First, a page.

The words came from behind the stage and echoed through the theatre.
The stage itself was dark and empty for the moment, with the exception of one bright spot -- one lone large penguin. Not a live penguin, but a stuffed animal type of penguin. At the time, I didn't understand why the penguin was there. I'd eventually find out.
The question had been something along the lines of "are you guys ready to put on a show?"
The collective reply from backstage was a challenge -- a unified, smiling challenge -- to anyone who would dare ask that question.
"Try and stop us!"
No one did. Not even the penguin.
It was my 13-year-old nephew's theatre debut last weekend, a junior-version production of Disney's "Beauty and the Beast" at the Brunner Theatre Center at Augustana College in the Quad Cities. It was presented by the college theatre, the local arts center, and something called the "Penguin Project."
As I found out, the Penguin Project is a national non-profit organization with the vision of creating unrestricted access for children with special needs to the performing arts. This is accomplished with the assistance of multiple sites across the country that produce a modified version of a well-known Broadway musical. Artists with special needs fill the acting roles.
At first glance, it's just another stage musical -- a tale as old as time (forgive me, I had to work that line into the column somewhere) -- but on close examination, it's something unique and special, and I'm thrilled I was able to witness it.
The cast was made up of kids and young adults, the youngest were still in the single digits in age, while the oldest were in their early 20s. All have special needs. Some of them have Downs Syndrome, some are on the autism spectrum. Some have cerebral palsy. Intellectually disabled, congenital heart disease, cognitive and developmental delay. Hearing impaired, visually impaired. One kid was in a wheelchair.
Call them ailments or handicaps or disabilities or whatever you want to call them, but just know that whatever disadvantages the cold hard world has heaped upon you or me, there's somebody out there fighting out of a bigger heap. And that person is fighting to pursue the same happiness that you and I are.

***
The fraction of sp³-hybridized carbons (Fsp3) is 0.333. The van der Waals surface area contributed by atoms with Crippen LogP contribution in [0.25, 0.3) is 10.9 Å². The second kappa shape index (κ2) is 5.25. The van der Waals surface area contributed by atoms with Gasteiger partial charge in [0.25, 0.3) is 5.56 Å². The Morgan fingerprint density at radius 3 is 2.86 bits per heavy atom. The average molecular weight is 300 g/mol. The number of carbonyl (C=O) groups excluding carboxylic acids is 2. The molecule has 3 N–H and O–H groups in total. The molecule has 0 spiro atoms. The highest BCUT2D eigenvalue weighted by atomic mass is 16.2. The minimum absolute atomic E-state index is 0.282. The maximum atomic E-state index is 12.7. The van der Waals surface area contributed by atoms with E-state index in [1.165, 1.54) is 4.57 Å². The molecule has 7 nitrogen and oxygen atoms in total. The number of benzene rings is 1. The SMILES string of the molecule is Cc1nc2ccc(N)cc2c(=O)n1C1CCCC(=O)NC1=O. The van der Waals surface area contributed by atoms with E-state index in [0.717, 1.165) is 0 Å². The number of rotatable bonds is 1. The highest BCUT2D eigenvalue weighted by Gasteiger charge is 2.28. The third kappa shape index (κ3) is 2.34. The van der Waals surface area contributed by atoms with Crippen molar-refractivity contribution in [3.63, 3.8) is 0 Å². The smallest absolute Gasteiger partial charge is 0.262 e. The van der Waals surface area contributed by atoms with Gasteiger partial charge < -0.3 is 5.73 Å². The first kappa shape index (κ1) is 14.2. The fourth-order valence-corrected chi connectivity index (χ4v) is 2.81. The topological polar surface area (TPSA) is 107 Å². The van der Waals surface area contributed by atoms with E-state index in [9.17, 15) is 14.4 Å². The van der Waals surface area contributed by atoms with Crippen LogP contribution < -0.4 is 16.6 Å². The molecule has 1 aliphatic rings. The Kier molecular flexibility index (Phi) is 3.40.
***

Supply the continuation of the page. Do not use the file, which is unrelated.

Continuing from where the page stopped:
One of the actors has visual and physical challenges due to a post-operative stroke. It's something of a miracle that she's even able to talk, and yet, her solo version of the play's famous title song, "Beauty and the Beast," was no doubt the most soulful and touching rendition I have ever heard.
One of the actors is non-verbal. He can't talk. So he was equipped with a device upon which he pushed a button when it was time for him to deliver his line, and his pre-recorded line was delivered. The acting came in the form of gestures, facial expressions and body language.
Each of the actors gets a peer mentor, someone their age without disabilities who essentially keeps them on task, nudges them when it's time for their entrance or exit, and prompts them if they forget a line -- but there were no noticeable forgotten lines Saturday night.
There were choreographed dance routines that defied belief, and left little doubt as to how much work these young people and their directors had put in over a period of several months.
The Penguin Project's motto is, "Penguins might not be able to fly, but that does not prevent their spirits from soaring."
That's a good motto, but it seemed to me that some penguins were actually flying Saturday night.
My nephew played the part of Monsieur D'Arque, the twisted and slightly creepy head of the insane asylum who is commissioned by the bad guys to lock up the heroine's father. I was proud of his performance. His lines were successfully delivered in a deep and authoritative manner, and his costume -- which included a black mask, black hat and black cape -- was about the coolest costume on stage, with the possible exception of the Beast.
The actors who portrayed the principal characters -- Belle, The Beast and Gaston -- were especially delightful to watch, and I couldn't help but think what a shame it would have been if these young people had never gotten this opportunity. Great things can come from unexpected places. How many great things has the world missed out on simply because individuals such as these were not afforded an outlet like this?
There were many great things happening on that Quad Cities stage on Saturday, but perhaps the best part of the night was the end, the finale, after the curtain call, after all of the actors had taken their bows.
The curtain call itself was a sight to behold -- as the young actors took their bows and received a standing ovation, they beamed with pride. They were appreciated, their hard work and talent was validated.
I could feel how they felt. I've experienced a few curtain calls of my own. Everyone should get the opportunity to take a bow at least once in his or her life, to listen to others cheer and applaud something they've done.
Everyone should know what it's like to feel as though for this moment -- however brief this moment is -- for this moment, you are the reason everyone is happy.
At this moment, you are a warm, bright thing in a cold, dark world -- and everyone loves you.
And after that moment, came the celebration. The song "Don't Stop Believin'" was cranked through the theatre speakers, and the entire cast sang and danced and laughed and clapped and swayed to the beat and played air guitar. The penguin was up there with them.
They invited the audience to join them, and many of us did.
Because when someone invites you to share that kind of joy with them, there's really only one thing to say.
Try and stop me.